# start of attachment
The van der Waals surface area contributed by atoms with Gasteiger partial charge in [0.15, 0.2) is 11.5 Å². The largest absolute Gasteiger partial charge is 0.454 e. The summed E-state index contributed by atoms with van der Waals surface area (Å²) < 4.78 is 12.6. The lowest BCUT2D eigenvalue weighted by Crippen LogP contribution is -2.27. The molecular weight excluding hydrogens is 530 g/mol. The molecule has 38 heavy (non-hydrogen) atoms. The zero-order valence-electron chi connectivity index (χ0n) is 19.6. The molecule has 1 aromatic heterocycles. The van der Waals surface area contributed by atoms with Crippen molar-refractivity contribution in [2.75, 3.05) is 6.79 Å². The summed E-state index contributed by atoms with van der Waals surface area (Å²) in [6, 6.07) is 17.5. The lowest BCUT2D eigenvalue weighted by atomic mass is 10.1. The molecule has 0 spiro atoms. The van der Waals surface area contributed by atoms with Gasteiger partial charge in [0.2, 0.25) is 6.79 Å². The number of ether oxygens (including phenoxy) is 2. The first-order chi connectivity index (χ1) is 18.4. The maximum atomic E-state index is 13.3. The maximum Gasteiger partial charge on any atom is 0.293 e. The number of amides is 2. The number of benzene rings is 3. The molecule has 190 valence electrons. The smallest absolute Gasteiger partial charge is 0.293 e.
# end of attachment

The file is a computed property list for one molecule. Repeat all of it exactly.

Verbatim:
The van der Waals surface area contributed by atoms with Gasteiger partial charge in [0.15, 0.2) is 11.5 Å². The largest absolute Gasteiger partial charge is 0.454 e. The summed E-state index contributed by atoms with van der Waals surface area (Å²) < 4.78 is 12.6. The lowest BCUT2D eigenvalue weighted by Crippen LogP contribution is -2.27. The molecular weight excluding hydrogens is 530 g/mol. The molecule has 38 heavy (non-hydrogen) atoms. The zero-order valence-electron chi connectivity index (χ0n) is 19.6. The molecule has 1 aromatic heterocycles. The van der Waals surface area contributed by atoms with Crippen molar-refractivity contribution in [2.75, 3.05) is 6.79 Å². The summed E-state index contributed by atoms with van der Waals surface area (Å²) in [6, 6.07) is 17.5. The lowest BCUT2D eigenvalue weighted by atomic mass is 10.1. The molecule has 0 spiro atoms. The van der Waals surface area contributed by atoms with Gasteiger partial charge in [0.2, 0.25) is 6.79 Å². The number of ether oxygens (including phenoxy) is 2. The first-order chi connectivity index (χ1) is 18.4. The maximum atomic E-state index is 13.3. The maximum Gasteiger partial charge on any atom is 0.293 e. The number of amides is 2. The number of benzene rings is 3. The molecule has 190 valence electrons. The smallest absolute Gasteiger partial charge is 0.293 e.